More and more brands are communicating through pop-up stores. They’re not just trying to sell goods but to connect with customers. It’s the idea that commerce isn’t online or off-line, but a blurry area — you can touch in physical retail but buy online.

Can you provide an example?

Google opened a pop-up store in SoHo. This store isn’t for people to necessarily buy things, though they can, but for Google to advertise its products and for people to feel and connect with the brand.

When did the pop-up phenomenon begin?

The grandfather of pop-up stores was Swatch founder Nick Hayek and his Swatch stores. This was followed by the financial crisis of 2007-08 … but the technology wasn’t ready for this marketplace.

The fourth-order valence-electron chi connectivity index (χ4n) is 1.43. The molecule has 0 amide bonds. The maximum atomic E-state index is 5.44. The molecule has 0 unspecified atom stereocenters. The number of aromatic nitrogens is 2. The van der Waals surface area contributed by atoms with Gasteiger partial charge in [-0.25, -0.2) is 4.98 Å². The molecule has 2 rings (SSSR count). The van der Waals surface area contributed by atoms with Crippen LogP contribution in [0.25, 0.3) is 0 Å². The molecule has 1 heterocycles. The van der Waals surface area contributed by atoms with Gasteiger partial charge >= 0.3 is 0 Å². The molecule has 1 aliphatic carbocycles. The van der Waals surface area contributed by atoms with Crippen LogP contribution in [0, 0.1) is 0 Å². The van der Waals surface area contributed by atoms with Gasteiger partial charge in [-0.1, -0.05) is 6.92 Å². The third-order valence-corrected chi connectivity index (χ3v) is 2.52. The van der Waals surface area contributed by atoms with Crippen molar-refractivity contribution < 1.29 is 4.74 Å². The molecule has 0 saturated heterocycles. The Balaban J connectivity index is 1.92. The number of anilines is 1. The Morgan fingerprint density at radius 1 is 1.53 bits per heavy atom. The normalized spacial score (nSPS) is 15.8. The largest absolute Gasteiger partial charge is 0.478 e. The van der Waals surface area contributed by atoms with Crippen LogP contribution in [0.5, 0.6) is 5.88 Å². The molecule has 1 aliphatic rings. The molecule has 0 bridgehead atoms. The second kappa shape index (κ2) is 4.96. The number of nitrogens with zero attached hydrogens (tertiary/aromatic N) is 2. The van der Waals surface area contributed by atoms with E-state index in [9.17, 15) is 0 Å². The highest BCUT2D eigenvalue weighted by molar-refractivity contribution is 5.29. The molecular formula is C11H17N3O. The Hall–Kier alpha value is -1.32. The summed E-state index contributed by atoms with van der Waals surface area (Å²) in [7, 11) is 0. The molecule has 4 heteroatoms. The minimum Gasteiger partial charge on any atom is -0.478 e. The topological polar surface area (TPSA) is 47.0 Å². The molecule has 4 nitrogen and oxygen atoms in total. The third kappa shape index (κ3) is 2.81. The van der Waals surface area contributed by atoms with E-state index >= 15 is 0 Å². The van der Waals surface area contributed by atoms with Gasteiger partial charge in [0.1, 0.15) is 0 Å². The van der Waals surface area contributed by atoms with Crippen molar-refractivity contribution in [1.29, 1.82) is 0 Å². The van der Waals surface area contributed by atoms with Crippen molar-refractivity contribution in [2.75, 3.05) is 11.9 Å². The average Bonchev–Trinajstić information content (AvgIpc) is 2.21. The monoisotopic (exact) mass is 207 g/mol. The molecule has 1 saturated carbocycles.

On one hand, the economic crisis pushed brands to find more flexibility. But it’s really about the technology. Millennials are simply not buying the way their parents were buying.

Is Storefront taking advantage of mall owners trying to fill empty retail space?

We bring life to empty, vacant spaces in cities. We work with successful mall companies who want more excitement in their retail mix. We work with real estate brokers who are trying to keep vacancies as low as possible. We also have social benefits: If you walk down a street that has five vacant retail spaces, it has negative impact. We keep older retail spaces alive. Certainly, it’s better to have two pop-up stores on the street than two empty spaces.

When was your lightbulb moment for Storefront?